Endocrine Abstracts (2008) 16 P315

Epidemiology of pituitary tumours in Iceland 1955-2007: a Nationwide Study

Tinna Baldvinsdottir1, Jon G Jonasson4, Arni V Thorsson3, Asta Bragadottir1, Gunnar Sigurdsson2 & Rafn Benediktsson2


1Faculty of Medicine, University of Iceland, Reykjavik, Iceland; 2Department of Endocrinology and Diabetes, Landspitali University Hospital, Reykjavik, Iceland; 3Children’s Medical Centre, Landspitali University Hospital, Reykjavik, Iceland; 4Icelandic Cancer Registry, Reykjavik, Iceland.


Pituitary tumours may be more prevalent than previously appreciated. Although this is thought to relate mostly to greater utilisation of imaging techniques in recent years, evidence suggests that the increased prevalence also applies to clinically important tumours.

We have created a nationwide registry of pituitary tumours occurring in Iceland for the last 55 years. We have examined medical, surgical, pathology and imaging records at all hospitals as well as private practices in Iceland. We also scrutinized records of out of hospital imaging facilities and the Icelandic Cancer Registry.

A total of 312 individuals have been identified during this period, 119 men and 193 women (P<0.03). Overall, the median age at diagnosis was 41.9 years (range 3–88 years) being 35.2 years for women and 53.3 years for men. The most common tumour types were prolactinomas in 35% and non-functioning adenomas in 26%. The overall age standardized incidence was 2.9/100.000 population for women and 1.8/100.000 for men while the prevalence in December 2006 was 82/100.000 population. For women the incidence increased from 0.1/100.000 to 6.3/100.000 comparing the first and last quarter of the study period while comparable figures for men were 0.4/100.000 and 3.6/100.000. The increase in incidence observed was clearly associated with the introduction of modern imaging technology to Iceland. However, 84% of the individuals did have symptoms or signs attributable to the tumour at diagnosis.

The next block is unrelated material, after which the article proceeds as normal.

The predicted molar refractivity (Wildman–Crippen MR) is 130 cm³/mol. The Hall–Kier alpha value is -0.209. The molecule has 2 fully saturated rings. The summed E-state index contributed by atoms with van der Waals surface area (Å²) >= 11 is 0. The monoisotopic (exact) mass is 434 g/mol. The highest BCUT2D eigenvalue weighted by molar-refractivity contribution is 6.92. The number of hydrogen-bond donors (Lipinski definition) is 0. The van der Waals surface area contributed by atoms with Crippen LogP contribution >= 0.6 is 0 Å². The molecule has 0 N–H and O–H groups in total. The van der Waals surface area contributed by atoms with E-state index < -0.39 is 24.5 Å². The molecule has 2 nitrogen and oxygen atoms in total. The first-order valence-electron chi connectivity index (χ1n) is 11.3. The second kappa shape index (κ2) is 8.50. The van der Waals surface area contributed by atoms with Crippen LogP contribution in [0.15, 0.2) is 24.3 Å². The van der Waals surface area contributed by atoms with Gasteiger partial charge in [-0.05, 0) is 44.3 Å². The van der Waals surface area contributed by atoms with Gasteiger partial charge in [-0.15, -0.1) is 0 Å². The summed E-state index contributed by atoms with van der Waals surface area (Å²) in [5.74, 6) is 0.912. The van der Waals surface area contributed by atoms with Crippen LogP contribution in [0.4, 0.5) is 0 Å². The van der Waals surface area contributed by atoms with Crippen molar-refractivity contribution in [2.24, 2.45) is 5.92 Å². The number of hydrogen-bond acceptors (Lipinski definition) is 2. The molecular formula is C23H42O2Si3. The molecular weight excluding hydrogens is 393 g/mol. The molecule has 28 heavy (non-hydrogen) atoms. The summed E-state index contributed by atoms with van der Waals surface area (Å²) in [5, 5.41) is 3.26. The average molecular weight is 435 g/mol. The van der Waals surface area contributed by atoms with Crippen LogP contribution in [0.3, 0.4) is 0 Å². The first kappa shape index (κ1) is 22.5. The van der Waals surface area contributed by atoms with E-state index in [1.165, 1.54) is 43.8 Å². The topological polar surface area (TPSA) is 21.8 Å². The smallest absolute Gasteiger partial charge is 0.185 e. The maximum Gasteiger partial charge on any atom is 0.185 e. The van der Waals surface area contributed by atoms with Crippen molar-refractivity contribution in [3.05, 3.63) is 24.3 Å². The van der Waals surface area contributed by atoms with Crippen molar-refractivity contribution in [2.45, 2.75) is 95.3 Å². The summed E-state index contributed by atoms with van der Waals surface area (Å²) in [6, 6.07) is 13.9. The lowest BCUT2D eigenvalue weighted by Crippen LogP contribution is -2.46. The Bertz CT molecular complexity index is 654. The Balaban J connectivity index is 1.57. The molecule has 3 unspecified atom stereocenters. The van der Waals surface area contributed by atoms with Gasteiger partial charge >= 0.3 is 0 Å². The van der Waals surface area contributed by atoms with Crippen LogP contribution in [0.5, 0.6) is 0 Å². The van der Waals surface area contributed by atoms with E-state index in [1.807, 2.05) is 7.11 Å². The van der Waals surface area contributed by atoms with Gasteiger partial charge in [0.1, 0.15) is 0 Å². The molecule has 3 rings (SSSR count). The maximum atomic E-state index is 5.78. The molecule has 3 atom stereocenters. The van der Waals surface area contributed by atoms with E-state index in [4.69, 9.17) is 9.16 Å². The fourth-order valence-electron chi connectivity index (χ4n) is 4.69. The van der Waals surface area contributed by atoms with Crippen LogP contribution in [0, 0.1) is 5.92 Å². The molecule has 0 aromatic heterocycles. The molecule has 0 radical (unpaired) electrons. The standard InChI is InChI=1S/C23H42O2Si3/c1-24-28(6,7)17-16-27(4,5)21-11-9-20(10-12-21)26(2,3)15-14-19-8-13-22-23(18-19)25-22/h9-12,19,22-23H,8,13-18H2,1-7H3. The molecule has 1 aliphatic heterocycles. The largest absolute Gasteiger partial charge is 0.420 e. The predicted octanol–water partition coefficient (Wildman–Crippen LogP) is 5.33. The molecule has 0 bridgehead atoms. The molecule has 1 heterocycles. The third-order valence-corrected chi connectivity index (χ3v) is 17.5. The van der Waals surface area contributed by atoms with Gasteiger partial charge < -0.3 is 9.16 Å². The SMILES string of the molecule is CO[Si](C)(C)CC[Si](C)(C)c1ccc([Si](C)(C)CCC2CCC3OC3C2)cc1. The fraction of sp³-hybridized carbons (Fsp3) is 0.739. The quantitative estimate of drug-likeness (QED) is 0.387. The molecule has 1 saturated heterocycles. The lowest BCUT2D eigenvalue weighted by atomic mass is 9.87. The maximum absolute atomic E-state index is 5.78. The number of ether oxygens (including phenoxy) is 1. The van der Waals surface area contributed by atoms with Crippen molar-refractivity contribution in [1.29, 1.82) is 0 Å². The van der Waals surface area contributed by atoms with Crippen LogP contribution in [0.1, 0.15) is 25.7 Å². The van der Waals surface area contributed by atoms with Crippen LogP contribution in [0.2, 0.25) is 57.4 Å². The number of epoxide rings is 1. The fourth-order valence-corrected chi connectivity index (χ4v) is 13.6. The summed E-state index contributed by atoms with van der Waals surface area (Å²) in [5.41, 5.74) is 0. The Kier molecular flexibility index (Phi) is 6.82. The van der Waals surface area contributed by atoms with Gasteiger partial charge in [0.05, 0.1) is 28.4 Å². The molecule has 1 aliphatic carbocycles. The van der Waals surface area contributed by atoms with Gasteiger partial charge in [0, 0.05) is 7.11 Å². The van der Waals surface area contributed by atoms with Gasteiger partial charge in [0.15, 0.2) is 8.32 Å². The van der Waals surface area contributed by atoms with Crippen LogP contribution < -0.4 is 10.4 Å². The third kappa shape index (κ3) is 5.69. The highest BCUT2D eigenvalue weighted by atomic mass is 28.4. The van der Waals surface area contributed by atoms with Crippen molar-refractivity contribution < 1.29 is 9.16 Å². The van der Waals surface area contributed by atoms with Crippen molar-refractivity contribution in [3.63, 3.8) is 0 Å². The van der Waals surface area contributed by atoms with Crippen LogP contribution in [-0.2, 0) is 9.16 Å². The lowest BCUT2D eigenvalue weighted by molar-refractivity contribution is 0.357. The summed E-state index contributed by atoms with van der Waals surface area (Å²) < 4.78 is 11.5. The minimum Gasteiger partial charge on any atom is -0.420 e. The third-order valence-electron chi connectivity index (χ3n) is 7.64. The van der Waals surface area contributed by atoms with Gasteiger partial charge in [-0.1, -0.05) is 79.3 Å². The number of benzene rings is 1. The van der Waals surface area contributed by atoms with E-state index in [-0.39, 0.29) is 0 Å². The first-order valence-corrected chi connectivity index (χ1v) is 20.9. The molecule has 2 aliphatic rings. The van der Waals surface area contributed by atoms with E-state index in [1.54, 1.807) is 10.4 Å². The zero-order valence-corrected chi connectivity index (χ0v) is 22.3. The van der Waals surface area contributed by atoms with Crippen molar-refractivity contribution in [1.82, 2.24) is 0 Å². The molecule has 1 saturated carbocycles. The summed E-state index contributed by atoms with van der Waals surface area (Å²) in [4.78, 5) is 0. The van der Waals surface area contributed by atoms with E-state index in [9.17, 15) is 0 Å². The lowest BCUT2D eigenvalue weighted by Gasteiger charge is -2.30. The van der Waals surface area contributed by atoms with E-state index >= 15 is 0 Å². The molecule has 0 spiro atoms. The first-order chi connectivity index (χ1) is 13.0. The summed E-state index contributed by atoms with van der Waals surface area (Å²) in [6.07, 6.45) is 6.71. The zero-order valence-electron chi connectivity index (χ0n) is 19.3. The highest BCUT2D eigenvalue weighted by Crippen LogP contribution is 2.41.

The increased incidence and current prevalence of pituitary tumours in Iceland is comparable to recent studies from elsewhere. The observation that the majority of the patients had symptoms or signs attributable to the tumour highlights the importance of general physicians being aware of this condition.

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